There’s a half-built aluminum two-seater plane in Chris Holloway’s garage, and he’s hoping to have it in the air by the summer. “Some people build airplanes because they want to build airplanes,” he says. “Some people want to build airplanes so they can fly. I fit into the latter category.” A Yellowknife-based electrician and licensed pilot, he’s worked on it for around 1,400 hours over seven years. Here’s what he’s learned so far:
You need time
And lots of it. Like, anywhere between 500 and 2,500 hours to build the plane, plus another 25 hours or so of test flights. Although some airplane fanatics try to start from scratch, Holloway went with an airplane-building kit. The whole process sometimes feels like building a particularly irritating piece of IKEA furniture. “It’s very easy to make a mistake,” he says. “Be prepared to build something more than once.”
You can still salvage error-riddled material. Take the rudder, which Holloway had to start over on when he cut an aluminum sheet improperly. Instead of scrapping his first attempt, he refashioned it into a console that now sits in his truck and carries a Sirius satellite radio and a back-up camera.
Phone a friend
There’s a DIY plane-building community around the world, and many post their progress online, partly because logging their work is a requirement for safety certifications. That makes it easier to share tips and tricks, and also to track down kindred spirits around the world. In 2011, while vacationing in Maui, Holloway tapped into one of those plane-building websites and found a retired Hawaiian pilot who’d built a similar model of aircraft. Next thing Holloway knew, he was in the passenger’s seat as they took the plane out for a spin.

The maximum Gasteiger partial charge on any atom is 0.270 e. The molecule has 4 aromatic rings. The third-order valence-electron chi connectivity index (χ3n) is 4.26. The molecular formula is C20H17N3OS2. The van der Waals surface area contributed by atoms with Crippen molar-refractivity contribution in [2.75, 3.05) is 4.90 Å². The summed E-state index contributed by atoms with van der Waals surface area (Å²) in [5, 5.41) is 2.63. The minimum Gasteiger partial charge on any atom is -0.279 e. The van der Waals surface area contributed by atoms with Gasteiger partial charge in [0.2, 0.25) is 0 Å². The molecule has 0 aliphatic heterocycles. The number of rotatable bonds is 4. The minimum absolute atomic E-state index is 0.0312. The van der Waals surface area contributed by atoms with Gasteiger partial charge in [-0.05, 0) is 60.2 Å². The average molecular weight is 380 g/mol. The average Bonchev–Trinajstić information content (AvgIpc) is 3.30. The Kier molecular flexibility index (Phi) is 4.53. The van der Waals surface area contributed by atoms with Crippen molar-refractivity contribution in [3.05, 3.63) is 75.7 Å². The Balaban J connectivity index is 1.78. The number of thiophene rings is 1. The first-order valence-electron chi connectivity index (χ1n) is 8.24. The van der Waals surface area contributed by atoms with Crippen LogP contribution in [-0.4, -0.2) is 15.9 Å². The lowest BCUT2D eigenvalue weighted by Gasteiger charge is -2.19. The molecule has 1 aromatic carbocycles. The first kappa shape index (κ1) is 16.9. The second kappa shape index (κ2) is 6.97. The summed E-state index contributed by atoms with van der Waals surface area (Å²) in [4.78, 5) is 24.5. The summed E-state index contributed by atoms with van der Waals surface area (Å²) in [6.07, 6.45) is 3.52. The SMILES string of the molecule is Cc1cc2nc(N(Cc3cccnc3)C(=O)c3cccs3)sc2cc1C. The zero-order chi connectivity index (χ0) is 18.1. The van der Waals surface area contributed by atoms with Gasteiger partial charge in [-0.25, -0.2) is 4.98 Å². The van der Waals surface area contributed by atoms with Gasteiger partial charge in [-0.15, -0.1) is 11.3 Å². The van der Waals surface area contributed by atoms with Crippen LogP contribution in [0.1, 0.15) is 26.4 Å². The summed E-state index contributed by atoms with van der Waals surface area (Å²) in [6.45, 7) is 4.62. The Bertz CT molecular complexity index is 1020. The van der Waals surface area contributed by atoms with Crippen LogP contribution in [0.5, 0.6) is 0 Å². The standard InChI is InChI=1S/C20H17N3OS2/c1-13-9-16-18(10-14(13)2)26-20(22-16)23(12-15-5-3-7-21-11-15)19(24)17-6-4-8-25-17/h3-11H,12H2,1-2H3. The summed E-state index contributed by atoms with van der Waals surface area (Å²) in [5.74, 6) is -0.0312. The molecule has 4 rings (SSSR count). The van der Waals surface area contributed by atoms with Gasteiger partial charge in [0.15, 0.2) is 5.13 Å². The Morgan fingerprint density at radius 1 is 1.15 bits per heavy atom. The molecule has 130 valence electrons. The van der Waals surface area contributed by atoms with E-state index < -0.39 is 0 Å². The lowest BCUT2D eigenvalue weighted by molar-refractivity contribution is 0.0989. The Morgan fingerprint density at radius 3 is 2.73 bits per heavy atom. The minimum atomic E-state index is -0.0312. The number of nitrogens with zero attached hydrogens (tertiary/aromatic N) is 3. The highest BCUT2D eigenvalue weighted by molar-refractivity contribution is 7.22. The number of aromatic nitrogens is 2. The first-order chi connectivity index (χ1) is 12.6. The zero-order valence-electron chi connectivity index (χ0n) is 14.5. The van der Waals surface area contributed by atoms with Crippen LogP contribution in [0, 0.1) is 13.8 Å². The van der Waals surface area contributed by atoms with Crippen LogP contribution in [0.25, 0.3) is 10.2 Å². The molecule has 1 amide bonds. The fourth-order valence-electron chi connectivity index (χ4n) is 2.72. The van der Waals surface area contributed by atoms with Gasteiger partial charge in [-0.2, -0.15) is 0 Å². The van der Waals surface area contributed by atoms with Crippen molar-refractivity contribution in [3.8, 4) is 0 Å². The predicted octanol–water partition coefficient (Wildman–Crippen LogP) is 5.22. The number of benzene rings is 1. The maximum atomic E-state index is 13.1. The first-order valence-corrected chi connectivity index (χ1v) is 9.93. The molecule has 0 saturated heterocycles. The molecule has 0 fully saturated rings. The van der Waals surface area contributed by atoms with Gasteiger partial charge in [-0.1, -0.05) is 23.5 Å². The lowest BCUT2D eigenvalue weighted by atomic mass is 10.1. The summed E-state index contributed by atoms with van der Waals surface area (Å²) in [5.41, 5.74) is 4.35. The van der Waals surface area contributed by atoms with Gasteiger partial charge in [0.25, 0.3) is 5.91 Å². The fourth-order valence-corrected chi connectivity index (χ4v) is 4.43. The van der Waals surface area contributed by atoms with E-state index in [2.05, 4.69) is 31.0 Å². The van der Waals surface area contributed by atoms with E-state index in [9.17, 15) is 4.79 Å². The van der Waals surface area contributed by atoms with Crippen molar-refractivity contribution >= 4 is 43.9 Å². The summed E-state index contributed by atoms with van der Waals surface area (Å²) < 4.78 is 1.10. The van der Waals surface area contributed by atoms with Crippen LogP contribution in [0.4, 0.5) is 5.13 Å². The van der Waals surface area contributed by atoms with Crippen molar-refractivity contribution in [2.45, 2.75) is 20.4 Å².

You need a parking spot
In the North, that’s fairly easy. For Holloway, living right on the shore of Great Slave Lake means he can attach floats to the plane’s landing gear and literally park it in his front yard. In the winter, he’ll keep it stored at the airport, a 10-minute drive away. Done.
You need space
Holloway works out of his 3.5-by-5.5 m garage, but if he wants to put the whole plane together, he has to take it outside before attaching the wings. “That’s half the problem the last couple of years,” he says. “It’s painful to work on it. There’s just not enough room. I’ve got to find a place to finish it.”
And that includes personal space
There are frustrating moments, and Holloway admits the project’s made him scream more than once. There’s a secret to getting through it all: “It’s not skill or craftsmanship,” he says. “It’s willpower.” The best way to deal with mistakes along the way? “Walk away from it,” he says. “Come back to it later.” Which brings us back to lesson #1…